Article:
In the early days, any sort of social media was liberating. For anyone with any degree of social anxiety, it’s a great freedom to be able to talk to people without feeling as if you were locked in sweaty combat with your brain. But anxiety learns the new ways. It’s the crow of nervous disorders. It learns to worry when no receipt of acknowledgement is given. Instead of just communicating the fact that I loved a particular bit of writing, or artwork, or band, or whatever, I’d worry that my love wouldn’t be validated by anyone else. My love would be misinterpreted, or shunned, and me along with it. This is a roundabout way of saying I was becoming a bore.
I just read this here collection of thoughts by Rob Horning which gets at this whole feeling really well: “You end up ruining all the cool things you thought you wanted to share with the world because you can’t share them without tainting them with shameful self-importance,” he writes. “… But wasn’t sharing supposed to expand, distribute the self? How do we communicate our love for something without making a claim to possess it somehow, without investing ourselves in it?”
And this comes sickeningly close to what Jonathan Franzen spoke about at his 2011 commencement address at Kenyon College: “If you consider this in human terms, and you imagine a person defined by a desperation to be liked, what do you see? You see a person without integrity, without a center. In more pathological terms, you see a narcissist – a person who can’t tolerate the tarnishing of his or her self-image that not being liked represents, and who therefore either withdraws from human contact or goes to extreme, integrity-sacrificing lengths to be likable.”
There is much I disagree with about this address, but I suspect my disagreement is only me trying to shield myself from a lot of truth.
I’m nostalgic for a time when I discovered something I didn’t feel the need to share with anybody. That I just kept for myself – maybe photocopied some pages from it and stuck them up on the wall, to share them with only my room. (An aside: this short piece “Five dumplings for a dollar” is about the owner of a successful New York eatery who is totally oblivious to the online hype that has built up around his restaurant as the hotspot for “hipsters, grad students, and neighborhood foodies”:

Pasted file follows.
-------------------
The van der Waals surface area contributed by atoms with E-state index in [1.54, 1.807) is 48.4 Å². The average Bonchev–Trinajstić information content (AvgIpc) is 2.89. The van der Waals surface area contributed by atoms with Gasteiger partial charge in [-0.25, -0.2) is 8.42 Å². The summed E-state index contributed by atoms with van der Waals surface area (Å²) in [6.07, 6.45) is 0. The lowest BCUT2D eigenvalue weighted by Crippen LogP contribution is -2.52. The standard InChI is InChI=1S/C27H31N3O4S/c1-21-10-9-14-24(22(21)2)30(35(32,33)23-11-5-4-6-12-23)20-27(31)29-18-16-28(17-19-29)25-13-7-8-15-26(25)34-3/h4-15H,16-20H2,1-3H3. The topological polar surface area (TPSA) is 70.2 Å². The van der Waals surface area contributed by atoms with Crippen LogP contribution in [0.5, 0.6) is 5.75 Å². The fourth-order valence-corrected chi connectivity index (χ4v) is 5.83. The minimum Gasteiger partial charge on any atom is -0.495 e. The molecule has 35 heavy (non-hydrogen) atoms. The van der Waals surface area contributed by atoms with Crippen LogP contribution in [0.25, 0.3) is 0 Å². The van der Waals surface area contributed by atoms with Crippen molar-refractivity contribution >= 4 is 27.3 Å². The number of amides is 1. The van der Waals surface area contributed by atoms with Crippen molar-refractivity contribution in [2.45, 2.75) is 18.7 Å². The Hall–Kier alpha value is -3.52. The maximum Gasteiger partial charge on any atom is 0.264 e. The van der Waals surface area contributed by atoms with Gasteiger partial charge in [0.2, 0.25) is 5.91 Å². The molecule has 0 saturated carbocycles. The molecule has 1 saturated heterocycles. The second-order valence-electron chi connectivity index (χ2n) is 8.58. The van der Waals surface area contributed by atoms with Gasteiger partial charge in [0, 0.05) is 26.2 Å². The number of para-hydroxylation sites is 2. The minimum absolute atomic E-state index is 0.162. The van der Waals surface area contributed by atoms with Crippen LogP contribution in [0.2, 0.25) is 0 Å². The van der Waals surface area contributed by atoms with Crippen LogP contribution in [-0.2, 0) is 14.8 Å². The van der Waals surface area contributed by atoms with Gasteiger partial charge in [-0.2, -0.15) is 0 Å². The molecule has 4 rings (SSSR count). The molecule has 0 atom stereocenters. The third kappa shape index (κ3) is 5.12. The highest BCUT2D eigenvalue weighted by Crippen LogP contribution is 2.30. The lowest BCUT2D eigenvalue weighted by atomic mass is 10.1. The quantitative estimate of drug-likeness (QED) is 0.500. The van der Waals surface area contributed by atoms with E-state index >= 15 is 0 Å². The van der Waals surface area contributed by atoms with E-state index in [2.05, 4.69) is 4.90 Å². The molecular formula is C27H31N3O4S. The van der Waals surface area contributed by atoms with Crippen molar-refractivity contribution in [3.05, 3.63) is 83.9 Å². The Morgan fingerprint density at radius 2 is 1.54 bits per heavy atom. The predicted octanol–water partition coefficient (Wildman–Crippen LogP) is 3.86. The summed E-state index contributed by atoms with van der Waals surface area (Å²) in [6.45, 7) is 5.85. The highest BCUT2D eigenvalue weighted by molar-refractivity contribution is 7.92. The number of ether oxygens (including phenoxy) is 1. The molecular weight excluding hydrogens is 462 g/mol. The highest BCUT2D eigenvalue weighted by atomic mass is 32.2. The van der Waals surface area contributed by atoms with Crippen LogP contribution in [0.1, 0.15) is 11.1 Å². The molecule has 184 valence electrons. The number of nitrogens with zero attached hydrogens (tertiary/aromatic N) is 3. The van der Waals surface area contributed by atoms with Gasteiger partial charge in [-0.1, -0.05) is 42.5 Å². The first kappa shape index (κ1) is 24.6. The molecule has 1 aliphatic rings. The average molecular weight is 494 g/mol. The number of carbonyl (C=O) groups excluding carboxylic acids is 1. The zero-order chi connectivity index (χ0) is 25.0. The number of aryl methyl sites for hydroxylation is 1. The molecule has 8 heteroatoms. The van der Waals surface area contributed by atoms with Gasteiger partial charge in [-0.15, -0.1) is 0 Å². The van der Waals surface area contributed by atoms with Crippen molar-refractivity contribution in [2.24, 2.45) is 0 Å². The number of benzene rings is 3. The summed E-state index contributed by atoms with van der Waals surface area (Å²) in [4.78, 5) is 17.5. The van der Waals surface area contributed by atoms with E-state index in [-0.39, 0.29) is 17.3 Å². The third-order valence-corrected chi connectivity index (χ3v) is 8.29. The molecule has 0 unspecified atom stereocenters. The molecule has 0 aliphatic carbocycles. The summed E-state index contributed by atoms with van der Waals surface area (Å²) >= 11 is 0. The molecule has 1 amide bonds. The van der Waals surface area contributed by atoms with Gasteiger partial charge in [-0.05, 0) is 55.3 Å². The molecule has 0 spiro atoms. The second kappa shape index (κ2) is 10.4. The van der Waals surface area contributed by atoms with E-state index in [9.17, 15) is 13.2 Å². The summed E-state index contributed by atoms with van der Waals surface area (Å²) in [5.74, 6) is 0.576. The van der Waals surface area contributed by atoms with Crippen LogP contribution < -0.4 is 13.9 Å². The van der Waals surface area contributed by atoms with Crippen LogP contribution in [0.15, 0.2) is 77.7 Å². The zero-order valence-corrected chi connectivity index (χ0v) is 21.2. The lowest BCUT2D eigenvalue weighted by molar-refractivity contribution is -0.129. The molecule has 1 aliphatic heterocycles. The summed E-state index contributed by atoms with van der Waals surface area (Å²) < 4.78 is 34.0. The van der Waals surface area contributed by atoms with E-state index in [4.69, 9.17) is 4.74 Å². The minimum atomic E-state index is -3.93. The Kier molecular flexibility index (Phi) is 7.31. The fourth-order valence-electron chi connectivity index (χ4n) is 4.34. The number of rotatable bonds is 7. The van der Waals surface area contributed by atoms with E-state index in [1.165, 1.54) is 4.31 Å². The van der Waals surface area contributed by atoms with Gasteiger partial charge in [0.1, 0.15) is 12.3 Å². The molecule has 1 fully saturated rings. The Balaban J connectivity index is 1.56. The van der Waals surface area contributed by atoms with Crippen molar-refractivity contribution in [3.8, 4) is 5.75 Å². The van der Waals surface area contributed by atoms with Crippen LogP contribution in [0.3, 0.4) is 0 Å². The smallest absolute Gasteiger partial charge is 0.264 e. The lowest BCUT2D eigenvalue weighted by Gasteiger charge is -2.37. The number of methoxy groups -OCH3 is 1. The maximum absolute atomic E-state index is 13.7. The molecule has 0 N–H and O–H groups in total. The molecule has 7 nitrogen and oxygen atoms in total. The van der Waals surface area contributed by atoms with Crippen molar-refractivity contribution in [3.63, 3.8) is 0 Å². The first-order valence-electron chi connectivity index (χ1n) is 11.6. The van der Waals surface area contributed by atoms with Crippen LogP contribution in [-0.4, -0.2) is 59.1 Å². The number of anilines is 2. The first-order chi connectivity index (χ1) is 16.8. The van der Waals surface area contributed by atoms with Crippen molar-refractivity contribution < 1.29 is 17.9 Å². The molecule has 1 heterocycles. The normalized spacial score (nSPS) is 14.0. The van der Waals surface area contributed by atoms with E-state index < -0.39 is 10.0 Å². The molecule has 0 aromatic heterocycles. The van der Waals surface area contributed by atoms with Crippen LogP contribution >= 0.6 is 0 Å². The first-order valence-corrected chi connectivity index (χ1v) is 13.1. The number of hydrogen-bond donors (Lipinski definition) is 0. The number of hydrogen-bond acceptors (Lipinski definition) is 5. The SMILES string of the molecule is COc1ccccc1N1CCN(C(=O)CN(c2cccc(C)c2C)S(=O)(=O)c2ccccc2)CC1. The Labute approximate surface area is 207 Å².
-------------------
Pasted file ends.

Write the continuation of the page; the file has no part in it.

“We are such a small business, not a big deal.”
“But you’re one of the most well-known places in New York for dumplings,” I said.
There was a brief silence on the other line, then an incredulous laugh, or a choking sound not unlike a hoarse sob.
“I had no idea,” he almost lamented.
The fact that this seems so unusual to us now – that a person could have no awareness of his online currency, a person so busy he never even looks at a computer, let alone thinks to share anything about himself or his business via social media – is in itself unnerving.)
Anyway. Along with this irrational worry, I guess, was that I was beginning to feel quite thick on Twitter. Partly this is because I was (am) trying to re-grasp what people in New Zealand are talking about. Sometimes, the debate seems impenetrable, even hostile. I can’t yet find the energy to form opinions about what is happening, which makes me groundless. It’s always been the case with any kind of media – a lot of it has to stream past, ungrasped, otherwise you’d lose your mind – but right now I’m just hanging from a tree on the bank, hooting sadly.
And finally, I’ve been experiencing childish urges to go postal on Twitter. To confess things, interrupt conversations obnoxiously, get in some hideous screaming argument. “Confessional practice in social media is a response to feeling overwhelmed by information,” writes Rob Horning, “the feeling that one is only information oneself, and in danger of being diluted to total insignificance.”
He’s talking about the existential howl, isn’t he? The scream. The thing is, a howl on Twitter is drowned out. It won’t save you from insignificance. Better to save the howl for elsewhere so that you can be insignificant elsewhere, where the fact of it is slightly less raw.